In the first part of the series on toplinks we learned how to add links to the top menu. In this text we’ll show you how to change the position and the look of the links. Let’s get started!
Let’s go back to the links.phtml file. Now we’ll do something that will help us understand the discussed objects better: we’ll add our own link to the list of the existing ones. In order to do that, we’ll use the addLink() method.
Type in the following code:
<?php $label = 'My Link'; $url = '/test.php'; $title = 'My test link'; $this->addLink($label, $url, $title); ?>
before the line:
<?php $_links = $this->getLinks(); ?>
and save the file. Refresh the page and voilà!
A new link appeared on the list. Pretty good. But why is it at the end of the list? A quick look at the prototype of the addLink() method and we know what we’re missing: the $position parameter.
So we need to change the line:
$this->addLink($label, $url, $title);
to the following one:
$this->addLink($label, $url, $title, false, false, 1);
And it’s done. Our link is first. Easy!
However, it doesn’t look good. After all, it’s our link – it should be big!… and white. A piece of cake! Let’s take another look at the definition of the method:
public function addLink($label, $url='', $title='', $prepare=false, $urlParams=array(), $position=null, $liParams=null, $aParams=null, $beforeText='', $afterText='')
We’re interested in the $aParams parameter which allows adding any list of attributes in the form of an array to an <a> tag . All of what we’re going to say below concerns also the $liParams and $urlParams parameters – the first of which modifies the list and the second one the URL.
We want to change the font size and its colour. We can either add an adequate class or submit information on styles directly in the ‘style’ attribute. We choose the second option, even though in a real project it would be best to simply add a class and define its look using CSS. Regardless of the choice, the rule is always the same.
Let’s change the previously written code to the following one:
<?php $label = 'My Link'; $url = '/test.php'; $title = 'My test link'; $aParams = array( 'style' => 'color: white; font-size: 20px', ); $this->addLink($label, $url, $title, false, false, 1, null, $aParams); ?>
We’ve added the parameters as an array. We can submit any number of additional attributes. Every pair key=>value from the submitted array is processed to the syntax attributeName=attributeDefinition. In our case it’s: style=’color: white; font-size: 20px’. In practice, you should also remember to submit the existing path to the $url parameter. Otherwise, you’ll get the 404 error.
Let’s refresh the page now. Our link has changed as expected.
Beautiful, isn’t it? Well… maybe not exactly, but it’s ours. And it works.
Now you know how to add and manipulate links. You know which block provides methods performing the operations.
But still, this is not enough. Where do the links come from? They are defined neither in the block nor in the template. Well, let’s have a closer look at the issue then.
Tell me where you come from and I’ll tell you who you are.
Here is the list of all links and the files with the code that defines them:
Understanding how they have been added is key and we will focus on this issue in the remaining part of the article.
Let’s start from “My Account”, ”Login” and “Logout” links.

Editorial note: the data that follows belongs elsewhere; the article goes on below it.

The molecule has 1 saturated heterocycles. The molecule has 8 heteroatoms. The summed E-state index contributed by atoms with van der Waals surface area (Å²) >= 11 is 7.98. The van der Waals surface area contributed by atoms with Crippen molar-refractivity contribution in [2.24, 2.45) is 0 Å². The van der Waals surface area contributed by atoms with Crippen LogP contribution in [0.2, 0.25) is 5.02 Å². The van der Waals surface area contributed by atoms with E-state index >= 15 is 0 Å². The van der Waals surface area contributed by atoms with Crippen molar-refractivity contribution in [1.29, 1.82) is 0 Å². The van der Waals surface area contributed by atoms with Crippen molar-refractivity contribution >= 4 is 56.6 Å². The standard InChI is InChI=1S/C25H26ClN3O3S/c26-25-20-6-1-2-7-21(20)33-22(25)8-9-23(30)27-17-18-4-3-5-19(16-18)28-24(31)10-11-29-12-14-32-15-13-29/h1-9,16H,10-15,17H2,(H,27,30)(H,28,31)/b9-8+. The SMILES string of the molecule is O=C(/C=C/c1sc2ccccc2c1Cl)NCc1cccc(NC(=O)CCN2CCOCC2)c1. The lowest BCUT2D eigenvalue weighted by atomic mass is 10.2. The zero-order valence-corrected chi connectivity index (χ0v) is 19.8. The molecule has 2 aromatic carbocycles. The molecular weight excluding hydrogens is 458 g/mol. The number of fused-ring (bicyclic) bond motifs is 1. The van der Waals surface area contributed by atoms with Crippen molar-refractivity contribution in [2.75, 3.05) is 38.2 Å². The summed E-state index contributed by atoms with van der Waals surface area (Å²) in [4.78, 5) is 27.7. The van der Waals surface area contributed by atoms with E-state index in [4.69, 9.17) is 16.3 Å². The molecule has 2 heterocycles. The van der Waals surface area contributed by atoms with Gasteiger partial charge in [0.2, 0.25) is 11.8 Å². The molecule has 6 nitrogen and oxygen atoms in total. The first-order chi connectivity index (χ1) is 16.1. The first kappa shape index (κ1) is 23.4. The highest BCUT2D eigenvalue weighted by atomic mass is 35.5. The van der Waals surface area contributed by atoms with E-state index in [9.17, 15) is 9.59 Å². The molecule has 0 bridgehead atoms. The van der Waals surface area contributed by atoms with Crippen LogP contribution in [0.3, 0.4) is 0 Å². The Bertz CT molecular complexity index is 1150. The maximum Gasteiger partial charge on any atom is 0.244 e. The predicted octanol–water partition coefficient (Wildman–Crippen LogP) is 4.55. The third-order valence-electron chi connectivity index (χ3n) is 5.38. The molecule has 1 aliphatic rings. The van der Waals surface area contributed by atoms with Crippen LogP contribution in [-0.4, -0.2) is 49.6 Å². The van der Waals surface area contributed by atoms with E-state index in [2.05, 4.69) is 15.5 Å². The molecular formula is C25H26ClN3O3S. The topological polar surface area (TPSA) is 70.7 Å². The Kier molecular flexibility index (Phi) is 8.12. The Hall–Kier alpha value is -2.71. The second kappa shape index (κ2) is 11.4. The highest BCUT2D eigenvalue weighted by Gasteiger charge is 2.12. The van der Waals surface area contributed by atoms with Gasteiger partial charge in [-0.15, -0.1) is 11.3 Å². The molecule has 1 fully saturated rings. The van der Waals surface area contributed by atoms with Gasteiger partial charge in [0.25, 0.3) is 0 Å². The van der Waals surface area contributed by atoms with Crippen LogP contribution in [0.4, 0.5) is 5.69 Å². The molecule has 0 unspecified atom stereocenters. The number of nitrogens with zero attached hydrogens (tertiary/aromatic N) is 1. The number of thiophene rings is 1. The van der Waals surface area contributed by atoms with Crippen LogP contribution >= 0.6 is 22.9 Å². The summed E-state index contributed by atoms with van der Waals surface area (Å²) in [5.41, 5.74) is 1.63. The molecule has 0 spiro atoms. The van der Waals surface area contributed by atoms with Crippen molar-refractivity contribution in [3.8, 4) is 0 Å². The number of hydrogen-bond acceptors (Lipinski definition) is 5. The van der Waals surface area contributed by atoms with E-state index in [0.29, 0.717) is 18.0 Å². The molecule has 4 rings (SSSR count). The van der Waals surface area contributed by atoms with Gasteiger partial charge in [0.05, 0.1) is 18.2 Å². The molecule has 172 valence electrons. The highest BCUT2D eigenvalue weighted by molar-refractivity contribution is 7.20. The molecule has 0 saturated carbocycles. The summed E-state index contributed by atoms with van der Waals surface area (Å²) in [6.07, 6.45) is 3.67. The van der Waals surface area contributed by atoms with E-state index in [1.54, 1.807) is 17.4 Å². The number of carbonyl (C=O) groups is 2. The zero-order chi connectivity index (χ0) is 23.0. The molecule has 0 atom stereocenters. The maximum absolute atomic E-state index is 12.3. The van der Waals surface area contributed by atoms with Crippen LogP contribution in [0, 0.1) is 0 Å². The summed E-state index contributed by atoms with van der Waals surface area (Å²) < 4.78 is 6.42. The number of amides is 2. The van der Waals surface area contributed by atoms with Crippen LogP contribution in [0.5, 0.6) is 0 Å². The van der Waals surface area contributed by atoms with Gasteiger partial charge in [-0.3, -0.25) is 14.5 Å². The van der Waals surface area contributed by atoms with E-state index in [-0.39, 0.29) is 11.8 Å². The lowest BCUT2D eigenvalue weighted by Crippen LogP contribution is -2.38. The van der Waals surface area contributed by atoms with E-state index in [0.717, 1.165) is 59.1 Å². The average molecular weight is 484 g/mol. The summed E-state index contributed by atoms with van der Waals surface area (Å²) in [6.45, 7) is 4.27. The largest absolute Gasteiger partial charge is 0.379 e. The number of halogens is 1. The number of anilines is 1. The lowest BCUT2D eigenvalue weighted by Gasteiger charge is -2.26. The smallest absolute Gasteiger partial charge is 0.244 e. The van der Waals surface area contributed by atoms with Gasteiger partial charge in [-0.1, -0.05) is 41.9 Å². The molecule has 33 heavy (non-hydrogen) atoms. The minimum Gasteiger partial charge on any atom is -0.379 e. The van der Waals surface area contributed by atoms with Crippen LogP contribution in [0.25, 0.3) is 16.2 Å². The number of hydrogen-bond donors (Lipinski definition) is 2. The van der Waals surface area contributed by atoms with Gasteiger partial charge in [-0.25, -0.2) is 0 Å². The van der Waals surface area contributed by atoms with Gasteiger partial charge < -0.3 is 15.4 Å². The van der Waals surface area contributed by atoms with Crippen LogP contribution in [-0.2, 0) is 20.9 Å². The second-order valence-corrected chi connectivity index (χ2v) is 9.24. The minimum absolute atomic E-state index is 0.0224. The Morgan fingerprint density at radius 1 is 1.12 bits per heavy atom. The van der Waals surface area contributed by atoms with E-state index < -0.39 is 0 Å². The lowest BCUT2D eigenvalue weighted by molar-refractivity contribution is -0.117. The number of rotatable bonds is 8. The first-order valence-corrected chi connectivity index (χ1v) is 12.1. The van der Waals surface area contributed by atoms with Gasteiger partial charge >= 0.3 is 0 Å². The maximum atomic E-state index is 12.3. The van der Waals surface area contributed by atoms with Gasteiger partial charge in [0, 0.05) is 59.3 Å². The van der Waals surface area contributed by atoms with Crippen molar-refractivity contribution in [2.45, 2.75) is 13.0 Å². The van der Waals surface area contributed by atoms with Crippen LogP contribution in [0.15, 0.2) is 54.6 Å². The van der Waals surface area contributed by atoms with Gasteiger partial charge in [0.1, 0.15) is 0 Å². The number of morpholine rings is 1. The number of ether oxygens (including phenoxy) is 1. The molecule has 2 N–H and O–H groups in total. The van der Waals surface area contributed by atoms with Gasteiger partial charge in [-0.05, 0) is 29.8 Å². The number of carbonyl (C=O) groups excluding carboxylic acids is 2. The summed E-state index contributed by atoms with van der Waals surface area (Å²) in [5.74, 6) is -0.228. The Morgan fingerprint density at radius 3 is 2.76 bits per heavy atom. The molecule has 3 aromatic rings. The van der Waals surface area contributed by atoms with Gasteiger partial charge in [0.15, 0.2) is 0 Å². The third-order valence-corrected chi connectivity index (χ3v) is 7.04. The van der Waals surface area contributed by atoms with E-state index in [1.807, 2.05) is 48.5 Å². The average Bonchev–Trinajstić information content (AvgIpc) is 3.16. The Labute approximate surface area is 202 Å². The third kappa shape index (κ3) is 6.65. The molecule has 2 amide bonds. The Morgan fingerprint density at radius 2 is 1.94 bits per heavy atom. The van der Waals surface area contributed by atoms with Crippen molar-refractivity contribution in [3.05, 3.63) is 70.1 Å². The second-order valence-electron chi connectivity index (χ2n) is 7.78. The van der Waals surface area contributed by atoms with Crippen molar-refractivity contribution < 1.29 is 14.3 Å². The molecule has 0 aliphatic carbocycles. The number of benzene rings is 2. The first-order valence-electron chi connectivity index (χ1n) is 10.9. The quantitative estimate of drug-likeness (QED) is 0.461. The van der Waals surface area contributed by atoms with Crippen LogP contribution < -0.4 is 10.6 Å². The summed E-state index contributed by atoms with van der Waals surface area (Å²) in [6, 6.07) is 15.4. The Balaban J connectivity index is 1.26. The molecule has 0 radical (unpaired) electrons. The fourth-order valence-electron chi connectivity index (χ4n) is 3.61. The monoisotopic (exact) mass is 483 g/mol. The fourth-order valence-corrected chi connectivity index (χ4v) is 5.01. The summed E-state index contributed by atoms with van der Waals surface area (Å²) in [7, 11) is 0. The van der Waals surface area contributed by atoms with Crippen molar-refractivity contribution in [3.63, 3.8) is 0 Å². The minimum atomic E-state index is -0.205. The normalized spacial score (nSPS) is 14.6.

<default> <!-- Mage_Customer --> <reference name="top.links"> <action method="addLink" translate="label title" module="customer"><label>My Account</label><url helper="customer/getAccountUrl"/><title>My Account</title> <urlParams/><position>10</position></action> </reference> </default>
The “Login” and “Logout” links are added in an analogical way.
Top.links is a Mage_Core_Page_Template_Links class. The <action> tag calls the addLink() method of this class. The addLinks() method has the following prototype:
“public function addLink($label, $url=”, $title=”, $prepare=false, $urlParams=array(),
$position=null, $liParams=null, $aParams=null, $beforeText=”, $afterText=”)”
The sequence of the parameters given in the XML block has to be the same as the one written in the prototype. It means that, as in the above example of the “My Account” link, if we want to define the value of the <position> parameter, we have to provide all preceding parameters as defined with a specified value or as self-closing empty tags, e.g. <prepare/>.
All parameters in the addLink() method, except for $prepare, are obvious. The $prepare parameter takes a bool type value and plays a specific role. Let’s take a look at the following:
‘url’ => ($prepare ? $this->getUrl($url, (is_array($urlParams) ? $urlParams : array())) : $url),
This is one of the parameters of an object representing a link. We can see that by setting the prepare value to true we’ll get a URL generated with the getUrl() method. It’s helpful especially when we want to submit the URL together with the parameters. Then, we can do it by submitting them in the form of an array and the getUrl() method will do the rest.
Knowing it all, we can add links to any registered layout file or change the existing ones by modifying relevant parameters without any problems. A piece of cake.
The remaining links (“Wishlist”, “My cart” and “Checkout”) are also added in the relevant XML files: wishlist.xml and checkout.xml, but using the addLinkBlock() method. Their definitions are given in the files specified in the table above; this is also where they should be modified. They inherit after the already known Mage_Page_Block_Template_Links class.